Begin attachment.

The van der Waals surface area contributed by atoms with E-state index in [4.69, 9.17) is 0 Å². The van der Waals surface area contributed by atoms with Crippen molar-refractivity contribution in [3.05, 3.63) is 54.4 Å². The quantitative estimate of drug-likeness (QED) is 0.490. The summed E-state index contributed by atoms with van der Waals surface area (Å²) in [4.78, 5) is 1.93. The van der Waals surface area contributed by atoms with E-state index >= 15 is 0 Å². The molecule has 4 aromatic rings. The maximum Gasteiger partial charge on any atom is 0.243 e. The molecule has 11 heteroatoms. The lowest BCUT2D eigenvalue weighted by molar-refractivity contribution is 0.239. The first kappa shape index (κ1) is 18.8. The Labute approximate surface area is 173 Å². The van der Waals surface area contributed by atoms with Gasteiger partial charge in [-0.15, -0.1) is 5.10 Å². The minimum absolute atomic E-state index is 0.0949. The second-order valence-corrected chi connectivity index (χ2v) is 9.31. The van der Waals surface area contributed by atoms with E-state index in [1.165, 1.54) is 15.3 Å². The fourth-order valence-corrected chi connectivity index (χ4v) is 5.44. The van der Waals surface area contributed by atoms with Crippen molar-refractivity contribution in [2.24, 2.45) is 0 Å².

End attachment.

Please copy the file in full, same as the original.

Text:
The van der Waals surface area contributed by atoms with E-state index in [4.69, 9.17) is 0 Å². The van der Waals surface area contributed by atoms with Crippen molar-refractivity contribution in [3.05, 3.63) is 54.4 Å². The quantitative estimate of drug-likeness (QED) is 0.490. The summed E-state index contributed by atoms with van der Waals surface area (Å²) in [4.78, 5) is 1.93. The van der Waals surface area contributed by atoms with E-state index >= 15 is 0 Å². The molecule has 4 aromatic rings. The maximum Gasteiger partial charge on any atom is 0.243 e. The molecule has 11 heteroatoms. The lowest BCUT2D eigenvalue weighted by molar-refractivity contribution is 0.239. The first kappa shape index (κ1) is 18.8. The Labute approximate surface area is 173 Å². The van der Waals surface area contributed by atoms with Gasteiger partial charge in [-0.15, -0.1) is 5.10 Å². The minimum absolute atomic E-state index is 0.0949. The second-order valence-corrected chi connectivity index (χ2v) is 9.31. The van der Waals surface area contributed by atoms with E-state index in [1.165, 1.54) is 15.3 Å². The fourth-order valence-corrected chi connectivity index (χ4v) is 5.44. The van der Waals surface area contributed by atoms with Crippen molar-refractivity contribution in [2.24, 2.45) is 0 Å².